What exactly do we need always to remember?
We do need to remember the valour and sacrifice of men and women who have given their lives and service in the name of peace and freedom. Both my grandfathers fought in WW1 and my father in WW2. We need to remember that freedom is indeed hard won; but harder to honour in peace time, when much effort by many people goes into self interest, greed, domestic violence and the avoidance of civic responsibility.
What we also need to remember is that wars are grotesque, futile, mistake ridden, and the cause of enduring sorrow. Lives are not only lost in war, they are lost in its aftermath as damaged lives find it very hard to adjust to civilian life. Arguably the only war worthy of Australian engagement was WW2. Nazi Germany presented an impossible threat to the peoples of the world.
WW1 was a war in which national and personal hubris dragged countless thousands into a needless conflict of unimaginable suffering and death. The aftermath of the war led to WW2 and in addition it has had enduring consequences in the Middle East a century later. Iraq, Syria, Jordan, Lebanon and the Palestinian Territories were created and carved up by Britain and France with their interests, not Arab interests, in mind. Half promises were made which could not be fulfilled, but which have set peoples with different hopes and expectations against each other. That Iraq and Syria in particular are caught in a seemingly unsolvable cycle of conflict can be attributed in large measure to outside interference that dislocated the fragile balance of centuries, at the commencement of both the 20th and 21st centuries.
The Vietnam War, The Gulf Wars, Iraq and Afghanistan have not contributed to a more stable secure and just world, in fact the contrary. The rise of ISIS or Daesh can be attributed in no small measure to the aftermath of the Iraq war when the Sunni population lost its voice and representation in most areas of the country’s power and administrative structures.
We need to remember too that war is a financial bonanza for one of the largest industries on the planet – the armament industry. The armament industry does not distinguish between friend and foe, a sale is a sale. Saudi Arabia remains a partner with the West in the arms trade, notwithstanding the reality that Saudi Arabia has funded some of 21st century’s worst terrorism.
It is a myth that Australian nationhood was forged at Gallipoli and on the Western Front, many other factors have been at least, if not more decisive. That war and its aftermath was a cause of considerable tension in the Australian community. Australian nationhood has been forged through its vibrant and enviable democracy; the federation of its fiercely independent states; migration; the principle of equality that emerged out of the struggles of the early settlers and the emancipation of the convicts; the courage, endurance and enterprise of the rural communities; and the regular triumph over natural tragedy of fire, drought and flood. All have contributed to the nation that Australia is today.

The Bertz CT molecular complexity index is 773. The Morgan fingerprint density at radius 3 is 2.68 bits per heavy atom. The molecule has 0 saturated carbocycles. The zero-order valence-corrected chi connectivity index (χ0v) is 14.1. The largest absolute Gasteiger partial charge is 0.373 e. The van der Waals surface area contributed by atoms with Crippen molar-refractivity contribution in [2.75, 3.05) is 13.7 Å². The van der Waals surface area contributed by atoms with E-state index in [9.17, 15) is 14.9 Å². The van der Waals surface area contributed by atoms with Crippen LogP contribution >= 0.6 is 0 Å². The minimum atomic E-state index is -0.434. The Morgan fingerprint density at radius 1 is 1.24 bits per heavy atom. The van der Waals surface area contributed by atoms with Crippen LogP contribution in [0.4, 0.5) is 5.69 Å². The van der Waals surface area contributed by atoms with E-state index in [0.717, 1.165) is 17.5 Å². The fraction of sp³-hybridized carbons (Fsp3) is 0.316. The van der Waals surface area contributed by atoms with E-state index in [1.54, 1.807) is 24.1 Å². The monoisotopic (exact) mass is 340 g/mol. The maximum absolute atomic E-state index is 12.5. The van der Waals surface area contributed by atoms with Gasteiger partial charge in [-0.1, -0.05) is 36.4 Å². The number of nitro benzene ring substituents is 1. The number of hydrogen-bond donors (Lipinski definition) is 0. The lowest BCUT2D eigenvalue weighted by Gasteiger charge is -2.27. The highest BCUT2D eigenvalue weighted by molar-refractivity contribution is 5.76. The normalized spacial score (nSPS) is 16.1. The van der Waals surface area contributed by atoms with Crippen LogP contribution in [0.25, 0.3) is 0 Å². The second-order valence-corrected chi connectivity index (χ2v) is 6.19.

So why is ANZAC day, by default, Australia’s national day, far more significant than Australia Day, Easter, Christmas, or any other day? Perhaps, despite the continual reference to ‘Australian values’ by the Prime Minister and other leading politicians, the reason is we really do not know what Australian values are and fallback on ANZAC Day as a default position. ‘Mateship’ is thrown around as the great Australian value. But is Australian ‘mateship’ any different from the commitment Indonesians, Turks, Kurds, Greeks or Italians feel for one another. I doubt it. What about a ‘fair go’. I have learnt that in Islamic culture care for the needy and stranger is taken for granted. If there is food in the house, it is there for all. I am not sure that a ‘fair go’ is any more Australian than it is a character of other peoples.
My memory of growing up as a child in the UK is that scattered throughout the year there were many days that celebrated different aspects of our history, culture and values. No one day dominated above others. Remembrance Day was important, but not more so than other days of religious and civic significance.
21st Century Australia needs a variety of days to celebrate values, hopes and aspirations. We should have a coordinated day across all states which celebrate our multicultural and migrant past and present. Our multiculturalism is arguably our great strength; celebrating it with vigour should bury the prejudice, fear and intolerance of popular right wing politics and celebrate what makes Australia qualitatively and successfully different from virtually every other nation on earth.
We need a national day which celebrates the rich culture and history of our indigenous peoples. What has happened in the past is shameful, but we need to move on. There is so much to share and gaps that need to be bridged. Most Australians are shamefully ignorant of the challenges and disadvantages suffered by Australia’s indigenous and equally ignorant of the rich heritage we can discover through and with them.
We should have a day which celebrates the richness, diversity, beauty and fragility of our landscape. The continent is our greatest treasure; it is also our most vulnerable. A sustainability day could see trees planted, parks dedicated, green space celebrated, resources audited and national policies aligned to a sustainable future; the greatest legacy we can bequeath to our children and grandchildren.
Of course we should continue to celebrate ANZAC day, but it alone cannot focus our values hopes and aspirations, indeed it may contribute to a values vacuum based on a myth that Australian youngsters look for at Gallipoli as a rite of passage, while the real issues that will determine their future remain unattended.